Movie Review: ‘Madame’ a Fitfully Fun Mistaken Identity Comedy
Toni Collette and Harvey Keitel headline Madame, a new lighthearted comedy about about a pair of hoity-toity American expats in Paris, but the film belongs to Spanish character actress Rossy de Palma, a longtime favorite of director Pedro Almodóvar.
Directed by French filmmaker Amanda Sthers, Madame features Keitel and Colette as Bob and Anne Fredericks, a wealthy American couple hosting a fancy dinner at their sprawling Parisian home in the film’s opening scenes.
But when Bob’s adult son Steven (Tom Hughes) invites himself along for the festivities, he boosts the number of dinner guests to 13. And, well, that unlucky number just won’t do, Anne decides, so she recruits their maid Maria (De Palma) to fill in as a mysterious guest.
Maria is initially terrified, but begins to open up after a few glasses of wine, leading to some inadvertent flirting with art dealer David (Michael Smiley) and and wildly inappropriate joke that draws some laughs... and gasps.
The lengthy opening dinner party scenes make for some great culture-clash comedy, and in the tradition of French films like The Dinner Game, could have even been mined to fill an entire feature.
But Madame has its eyes set on something bigger, and starts to take on a more serious tone after the party has ended: Maria, who has had something awakened inside of her, decides to pursue a seemingly-impossible relationship with David.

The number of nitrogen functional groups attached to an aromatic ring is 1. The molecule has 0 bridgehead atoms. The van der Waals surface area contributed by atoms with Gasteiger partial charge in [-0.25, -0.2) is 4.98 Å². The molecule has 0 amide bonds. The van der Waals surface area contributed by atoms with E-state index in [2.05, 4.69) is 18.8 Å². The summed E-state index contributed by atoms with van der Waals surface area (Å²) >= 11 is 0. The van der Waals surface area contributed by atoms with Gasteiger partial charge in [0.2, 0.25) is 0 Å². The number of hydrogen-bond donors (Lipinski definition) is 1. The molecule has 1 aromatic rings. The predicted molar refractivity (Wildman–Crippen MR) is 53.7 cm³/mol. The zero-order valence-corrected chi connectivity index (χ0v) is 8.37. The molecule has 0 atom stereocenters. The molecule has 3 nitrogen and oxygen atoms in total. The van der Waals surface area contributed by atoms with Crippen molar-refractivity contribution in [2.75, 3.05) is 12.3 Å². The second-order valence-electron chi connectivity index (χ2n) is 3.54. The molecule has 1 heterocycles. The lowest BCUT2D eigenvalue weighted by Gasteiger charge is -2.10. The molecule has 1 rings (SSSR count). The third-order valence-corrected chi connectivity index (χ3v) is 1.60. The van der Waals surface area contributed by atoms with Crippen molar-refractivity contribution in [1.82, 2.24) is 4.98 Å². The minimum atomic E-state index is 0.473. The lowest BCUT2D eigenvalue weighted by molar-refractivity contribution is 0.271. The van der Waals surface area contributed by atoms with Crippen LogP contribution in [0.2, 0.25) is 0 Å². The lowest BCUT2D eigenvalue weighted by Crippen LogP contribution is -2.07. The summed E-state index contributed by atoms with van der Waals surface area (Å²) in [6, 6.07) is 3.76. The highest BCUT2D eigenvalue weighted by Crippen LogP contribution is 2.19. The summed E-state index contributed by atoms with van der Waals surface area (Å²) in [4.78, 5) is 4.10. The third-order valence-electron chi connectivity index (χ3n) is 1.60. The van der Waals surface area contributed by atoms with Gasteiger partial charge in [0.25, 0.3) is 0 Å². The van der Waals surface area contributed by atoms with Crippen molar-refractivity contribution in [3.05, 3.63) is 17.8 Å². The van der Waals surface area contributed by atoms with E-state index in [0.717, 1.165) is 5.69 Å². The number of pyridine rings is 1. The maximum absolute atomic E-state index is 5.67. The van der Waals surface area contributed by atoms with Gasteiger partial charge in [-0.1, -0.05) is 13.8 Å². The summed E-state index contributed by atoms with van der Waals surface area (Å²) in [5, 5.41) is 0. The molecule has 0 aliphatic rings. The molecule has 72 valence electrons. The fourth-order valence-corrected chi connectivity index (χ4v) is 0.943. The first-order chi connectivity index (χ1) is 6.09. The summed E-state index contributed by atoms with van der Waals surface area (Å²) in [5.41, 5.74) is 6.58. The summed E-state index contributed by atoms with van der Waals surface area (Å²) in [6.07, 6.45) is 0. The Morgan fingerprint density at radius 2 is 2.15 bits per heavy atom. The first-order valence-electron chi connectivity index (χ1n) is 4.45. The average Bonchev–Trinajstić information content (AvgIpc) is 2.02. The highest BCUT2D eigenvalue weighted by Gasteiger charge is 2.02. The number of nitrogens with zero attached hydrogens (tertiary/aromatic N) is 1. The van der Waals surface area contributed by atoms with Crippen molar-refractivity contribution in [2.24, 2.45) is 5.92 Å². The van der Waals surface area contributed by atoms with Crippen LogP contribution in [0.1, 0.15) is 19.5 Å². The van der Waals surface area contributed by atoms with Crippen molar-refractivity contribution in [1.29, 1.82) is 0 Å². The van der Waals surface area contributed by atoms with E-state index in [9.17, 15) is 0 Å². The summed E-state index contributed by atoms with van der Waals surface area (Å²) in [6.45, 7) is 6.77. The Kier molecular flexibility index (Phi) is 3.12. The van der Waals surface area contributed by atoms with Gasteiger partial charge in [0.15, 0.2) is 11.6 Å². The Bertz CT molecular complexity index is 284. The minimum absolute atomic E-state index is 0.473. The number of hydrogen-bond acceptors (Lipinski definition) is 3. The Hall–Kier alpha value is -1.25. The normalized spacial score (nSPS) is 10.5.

This leads to predictably confrontational scenes between Anne and Maria, along with some surprisingly touching ones between Maria and David.
And Madame has taken what might be a stereotypical comic relief character and imbues it with genuine thought and emotional resonance. And De Palma walks away with the film.
Only gripe: while Madame maintains a good balance of drama and comedy through most of the running time, the film’s final moments crib a key moment from Lost in Translation and start to take things far too seriously. The resulting climax isn’t exactly fulfilling.
Keitel is given surprisingly little to do here, but has fun in a more amicable role than he typically gets to play; his character’s live-and-let-live attitude, in opposition to his wife, embraces the spirit of the film and its Parisian setting.
But while Collette, three decades Keitel’s junior, doesn’t feel too out-of-place as his wife, romantic scenes between Keitel and an even younger actress (Joséphine de La Baume) verge on the creepy.